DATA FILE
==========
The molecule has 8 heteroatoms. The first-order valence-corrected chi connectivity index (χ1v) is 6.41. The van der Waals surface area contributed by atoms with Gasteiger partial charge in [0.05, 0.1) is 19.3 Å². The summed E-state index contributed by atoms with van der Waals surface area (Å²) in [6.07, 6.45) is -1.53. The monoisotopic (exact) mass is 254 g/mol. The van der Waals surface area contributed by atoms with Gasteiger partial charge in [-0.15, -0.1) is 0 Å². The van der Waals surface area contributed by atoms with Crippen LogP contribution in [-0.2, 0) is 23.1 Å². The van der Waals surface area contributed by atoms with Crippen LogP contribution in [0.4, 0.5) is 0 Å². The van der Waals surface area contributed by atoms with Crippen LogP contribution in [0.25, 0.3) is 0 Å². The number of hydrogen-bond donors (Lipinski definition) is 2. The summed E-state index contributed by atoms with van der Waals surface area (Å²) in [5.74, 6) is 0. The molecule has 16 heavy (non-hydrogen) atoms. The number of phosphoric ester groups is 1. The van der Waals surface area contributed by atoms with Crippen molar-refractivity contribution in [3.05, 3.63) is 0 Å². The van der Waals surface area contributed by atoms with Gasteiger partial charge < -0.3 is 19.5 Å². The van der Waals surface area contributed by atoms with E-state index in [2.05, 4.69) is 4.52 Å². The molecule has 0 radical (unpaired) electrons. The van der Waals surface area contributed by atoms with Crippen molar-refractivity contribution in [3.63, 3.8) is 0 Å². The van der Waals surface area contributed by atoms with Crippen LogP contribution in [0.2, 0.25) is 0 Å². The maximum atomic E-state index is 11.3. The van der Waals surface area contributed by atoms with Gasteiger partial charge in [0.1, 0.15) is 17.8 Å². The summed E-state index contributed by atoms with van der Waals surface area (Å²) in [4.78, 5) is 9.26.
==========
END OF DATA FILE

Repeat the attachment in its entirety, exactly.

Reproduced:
The molecule has 8 heteroatoms. The first-order valence-corrected chi connectivity index (χ1v) is 6.41. The van der Waals surface area contributed by atoms with Gasteiger partial charge in [0.05, 0.1) is 19.3 Å². The summed E-state index contributed by atoms with van der Waals surface area (Å²) in [6.07, 6.45) is -1.53. The monoisotopic (exact) mass is 254 g/mol. The van der Waals surface area contributed by atoms with Gasteiger partial charge in [-0.15, -0.1) is 0 Å². The van der Waals surface area contributed by atoms with Crippen LogP contribution in [-0.2, 0) is 23.1 Å². The van der Waals surface area contributed by atoms with Crippen LogP contribution in [0.4, 0.5) is 0 Å². The van der Waals surface area contributed by atoms with Crippen LogP contribution in [0.25, 0.3) is 0 Å². The number of hydrogen-bond donors (Lipinski definition) is 2. The summed E-state index contributed by atoms with van der Waals surface area (Å²) in [5.74, 6) is 0. The molecule has 16 heavy (non-hydrogen) atoms. The number of phosphoric ester groups is 1. The van der Waals surface area contributed by atoms with Crippen molar-refractivity contribution in [3.05, 3.63) is 0 Å². The van der Waals surface area contributed by atoms with Gasteiger partial charge < -0.3 is 19.5 Å². The van der Waals surface area contributed by atoms with E-state index in [2.05, 4.69) is 4.52 Å². The molecule has 0 radical (unpaired) electrons. The van der Waals surface area contributed by atoms with Crippen molar-refractivity contribution in [3.63, 3.8) is 0 Å². The van der Waals surface area contributed by atoms with Crippen LogP contribution in [0.2, 0.25) is 0 Å². The maximum atomic E-state index is 11.3. The van der Waals surface area contributed by atoms with Gasteiger partial charge in [0.1, 0.15) is 17.8 Å². The summed E-state index contributed by atoms with van der Waals surface area (Å²) in [4.78, 5) is 9.26.